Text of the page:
Ginjo sake, with all four of its sub-classes, is but seven percent of all sake brewed. Legally, it is defined by nothing more significant than how much the rice was milled before brewing. But technically, it calls for longer-term, lower-temperature fermentation.
How long and how low? Oh, perhaps 35 days fermenting in the tank for ginjo, versus about 20 days for lower grades, and perhaps 8C to 10C for ginjo versus 15C to 17C for regular sake.
But there are those (not surprisingly, the Hiroshima brewing community most prominent among them) that say ginjo brewing developed in Hiroshima. Why and how might this be?
They have Senzaburo Miura to thank for that.
Mr. Miura lived from 1847 to 1908, and had a challenging, yet varied and interesting life. In truth, while intending to just check a couple of facts for this article, I stumbled upon a veritable bottomless chasm of fascinating information that begs to shaped into a story. Just not this month…
In short, Senzaburo Miura came from a family running a very successful “general store” kind of business, which led to him starting a sake brewery. He went to Nada (which is partly in Kobe, Hyogo Prefecture, near Kyoto and Osaka), to learn from the masters in the center of the sake-brewing universe.
But across four years, his sake kept spoiling. This drove the sake-brewing part of the family enterprise out of business. As a side note, Imada Shuzo, brewers of the above-introduced Fukucho, bought some of their brewing equipment and tools when they ceased operations. What a small sake world!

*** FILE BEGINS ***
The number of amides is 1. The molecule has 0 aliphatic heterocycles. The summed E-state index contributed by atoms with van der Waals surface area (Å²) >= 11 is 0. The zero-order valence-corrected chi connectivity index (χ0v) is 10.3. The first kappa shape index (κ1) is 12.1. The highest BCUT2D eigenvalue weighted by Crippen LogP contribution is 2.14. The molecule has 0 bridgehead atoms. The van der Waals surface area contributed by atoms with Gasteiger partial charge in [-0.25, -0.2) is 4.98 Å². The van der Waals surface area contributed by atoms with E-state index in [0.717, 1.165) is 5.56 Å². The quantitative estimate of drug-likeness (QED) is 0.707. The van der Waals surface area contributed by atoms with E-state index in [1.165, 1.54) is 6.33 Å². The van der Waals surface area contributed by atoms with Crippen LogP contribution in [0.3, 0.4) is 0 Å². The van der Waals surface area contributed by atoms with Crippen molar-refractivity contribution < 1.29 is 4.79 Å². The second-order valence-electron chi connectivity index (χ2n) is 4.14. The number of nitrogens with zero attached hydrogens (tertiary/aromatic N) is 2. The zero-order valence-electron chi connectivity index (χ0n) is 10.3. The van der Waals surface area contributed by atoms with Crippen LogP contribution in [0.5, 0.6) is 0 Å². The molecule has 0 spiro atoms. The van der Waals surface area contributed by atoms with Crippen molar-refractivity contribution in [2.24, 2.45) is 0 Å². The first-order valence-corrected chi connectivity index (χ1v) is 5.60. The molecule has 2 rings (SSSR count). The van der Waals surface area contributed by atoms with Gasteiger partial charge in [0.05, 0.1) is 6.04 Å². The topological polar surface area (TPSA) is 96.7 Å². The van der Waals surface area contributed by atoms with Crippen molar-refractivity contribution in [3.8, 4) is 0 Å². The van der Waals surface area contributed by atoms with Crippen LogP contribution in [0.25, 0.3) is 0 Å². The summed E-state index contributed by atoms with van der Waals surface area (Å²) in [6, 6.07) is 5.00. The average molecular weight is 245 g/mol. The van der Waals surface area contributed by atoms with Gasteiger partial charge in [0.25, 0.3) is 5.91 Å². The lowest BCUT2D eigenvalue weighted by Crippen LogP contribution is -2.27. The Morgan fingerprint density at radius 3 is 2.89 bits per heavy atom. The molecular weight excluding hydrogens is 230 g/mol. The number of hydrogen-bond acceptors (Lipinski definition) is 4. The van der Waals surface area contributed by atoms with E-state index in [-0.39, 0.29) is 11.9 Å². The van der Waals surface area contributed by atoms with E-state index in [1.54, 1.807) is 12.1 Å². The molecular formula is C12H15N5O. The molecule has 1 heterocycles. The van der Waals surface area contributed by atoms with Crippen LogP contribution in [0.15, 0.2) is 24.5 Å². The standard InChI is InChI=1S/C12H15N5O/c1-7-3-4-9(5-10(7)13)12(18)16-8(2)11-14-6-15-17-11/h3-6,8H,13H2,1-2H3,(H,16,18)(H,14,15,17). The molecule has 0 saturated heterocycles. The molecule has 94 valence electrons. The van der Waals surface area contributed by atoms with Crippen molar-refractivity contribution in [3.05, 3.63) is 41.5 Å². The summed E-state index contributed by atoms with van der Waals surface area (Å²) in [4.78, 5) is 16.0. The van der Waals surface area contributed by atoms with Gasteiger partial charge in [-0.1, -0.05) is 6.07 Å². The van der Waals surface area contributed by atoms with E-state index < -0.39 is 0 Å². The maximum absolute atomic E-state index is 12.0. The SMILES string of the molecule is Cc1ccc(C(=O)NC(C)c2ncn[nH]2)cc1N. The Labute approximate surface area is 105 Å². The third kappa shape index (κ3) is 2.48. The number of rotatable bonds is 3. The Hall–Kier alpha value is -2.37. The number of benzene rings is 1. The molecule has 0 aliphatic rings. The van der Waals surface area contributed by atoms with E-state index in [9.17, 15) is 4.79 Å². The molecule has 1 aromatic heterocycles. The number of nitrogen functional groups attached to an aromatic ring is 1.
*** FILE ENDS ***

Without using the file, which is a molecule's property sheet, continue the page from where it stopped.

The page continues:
Eventually, Mr. Miura’s search for better sake took him to Fushimi (in Kyoto city), where he first learned that brewing sake with hard water (like that in Nada) and brewing it with soft water (like that in Kyoto, and Hiroshima!) call for significantly different approaches. So he took this newfound knowledge back to Hiroshima, figured out how to adjust techniques to Hiroshima’s very soft water, and taught the brewing community in Hiroshima.
From which point sake in Hiroshima took off in quality and popularity, winning every prize in sight for a while. This is the short version of a long, fascinating story.
In any event, Hiroshima water is soft, which dictates slow fermentation, which calls for lower temperatures to chemically facilitate tasty, desirable results. And that calls for more time, since the whole process moves more slowly. This is what Senzaburo figured out: how to brew sake at lower temperatures over a longer period of time.
And this is how ginjo is brewed: at lower temperatures over a longer period of time. Hence, brewers in Hiroshima insist that, via the auspices of Senzaburo Miura, ginjo-shu brewing was developed in Hiroshima.
But there are likely other interpretations…